The challenge, opportunity of fundraising for smaller universities

For Canada’s smaller universities, the challenges of fundraising are more an issue of scale than of technique, writes Brian Owens for University Affairs. The author notes that despite the smaller pool of donors to draw from, smaller institutions have a number of advantages, such as closer personal connections between alumni and their school and deeper connections with local communities. Further, some alumni from small schools who go on to hold powerful positions can access their professional networks to help support their alma maters. The author also notes, however, that smaller schools face particular challenges, such as the perception that they might not require the amount of donations that some larger schools do in order to function. University Affairs

Lanaudière receives $1.5M to upgrade civil engineering labs

The Cégep régional de Lanaudière is set to receive $1.54M from the governments of Canada and Quebec to upgrade labs for its civil engineering technology program. A federal release notes that the upgrades are intended to help the CEGEP accommodate growing demand for enrolment in the program, and that the new investment will give students, professors, and researchers the opportunity to work in state-of-the-art facilities that advance the country's best research. “The Cégep régional de Lanaudière is very proud to see this project coming together under the Strategic Investment Fund. This collaboration between the federal and provincial governments will help our students bring cutting-edge technological skills into the job market and will benefit the entire Lanaudière region,” said Cégep régional de Lanaudière Director General Marcel Côté. Canada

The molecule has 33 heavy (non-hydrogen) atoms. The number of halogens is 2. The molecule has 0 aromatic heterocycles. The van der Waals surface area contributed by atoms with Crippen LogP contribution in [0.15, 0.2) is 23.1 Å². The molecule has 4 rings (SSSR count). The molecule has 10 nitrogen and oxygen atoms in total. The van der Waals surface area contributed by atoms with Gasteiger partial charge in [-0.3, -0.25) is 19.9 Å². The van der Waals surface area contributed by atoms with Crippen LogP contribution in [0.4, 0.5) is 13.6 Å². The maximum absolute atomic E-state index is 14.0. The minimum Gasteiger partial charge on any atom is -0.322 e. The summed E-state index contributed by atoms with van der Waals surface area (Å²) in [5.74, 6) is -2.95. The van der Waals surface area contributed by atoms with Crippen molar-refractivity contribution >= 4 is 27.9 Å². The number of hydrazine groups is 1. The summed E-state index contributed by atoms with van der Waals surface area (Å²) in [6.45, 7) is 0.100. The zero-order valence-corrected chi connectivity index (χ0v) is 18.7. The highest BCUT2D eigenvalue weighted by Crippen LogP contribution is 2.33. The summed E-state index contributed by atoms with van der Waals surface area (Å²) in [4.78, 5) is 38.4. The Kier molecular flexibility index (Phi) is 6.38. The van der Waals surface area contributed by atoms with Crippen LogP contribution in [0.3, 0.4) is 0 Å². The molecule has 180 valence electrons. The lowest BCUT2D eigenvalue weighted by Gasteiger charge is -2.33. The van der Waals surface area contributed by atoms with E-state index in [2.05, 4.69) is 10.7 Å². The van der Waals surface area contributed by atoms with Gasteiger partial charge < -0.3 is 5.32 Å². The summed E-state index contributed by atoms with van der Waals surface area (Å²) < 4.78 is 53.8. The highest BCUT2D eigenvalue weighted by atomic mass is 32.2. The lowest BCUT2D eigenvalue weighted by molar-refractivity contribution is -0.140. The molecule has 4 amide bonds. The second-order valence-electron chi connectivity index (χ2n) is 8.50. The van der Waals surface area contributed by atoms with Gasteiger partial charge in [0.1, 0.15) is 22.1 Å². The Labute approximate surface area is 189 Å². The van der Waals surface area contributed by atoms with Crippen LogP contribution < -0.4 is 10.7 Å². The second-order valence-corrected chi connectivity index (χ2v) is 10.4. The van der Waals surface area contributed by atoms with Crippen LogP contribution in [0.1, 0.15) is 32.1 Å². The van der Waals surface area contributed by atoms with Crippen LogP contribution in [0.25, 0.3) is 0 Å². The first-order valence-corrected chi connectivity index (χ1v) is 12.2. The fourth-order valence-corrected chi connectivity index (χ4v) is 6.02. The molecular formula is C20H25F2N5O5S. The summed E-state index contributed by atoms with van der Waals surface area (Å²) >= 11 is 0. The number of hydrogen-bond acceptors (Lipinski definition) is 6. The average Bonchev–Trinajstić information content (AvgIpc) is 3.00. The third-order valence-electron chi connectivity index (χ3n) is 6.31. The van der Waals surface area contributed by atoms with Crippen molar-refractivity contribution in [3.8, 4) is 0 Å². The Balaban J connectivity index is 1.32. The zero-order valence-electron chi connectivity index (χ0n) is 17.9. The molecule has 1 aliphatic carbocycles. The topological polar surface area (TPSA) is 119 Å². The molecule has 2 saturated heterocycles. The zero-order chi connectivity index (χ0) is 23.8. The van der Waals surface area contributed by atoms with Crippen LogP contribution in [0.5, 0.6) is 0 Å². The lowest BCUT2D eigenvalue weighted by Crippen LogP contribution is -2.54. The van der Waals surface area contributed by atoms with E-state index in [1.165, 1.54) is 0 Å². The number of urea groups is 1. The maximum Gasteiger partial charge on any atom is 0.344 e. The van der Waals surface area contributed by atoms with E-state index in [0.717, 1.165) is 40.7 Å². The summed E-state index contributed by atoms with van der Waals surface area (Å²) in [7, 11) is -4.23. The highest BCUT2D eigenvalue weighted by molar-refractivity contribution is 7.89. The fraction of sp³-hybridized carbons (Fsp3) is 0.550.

Langara releases new sexual violence and misconduct policy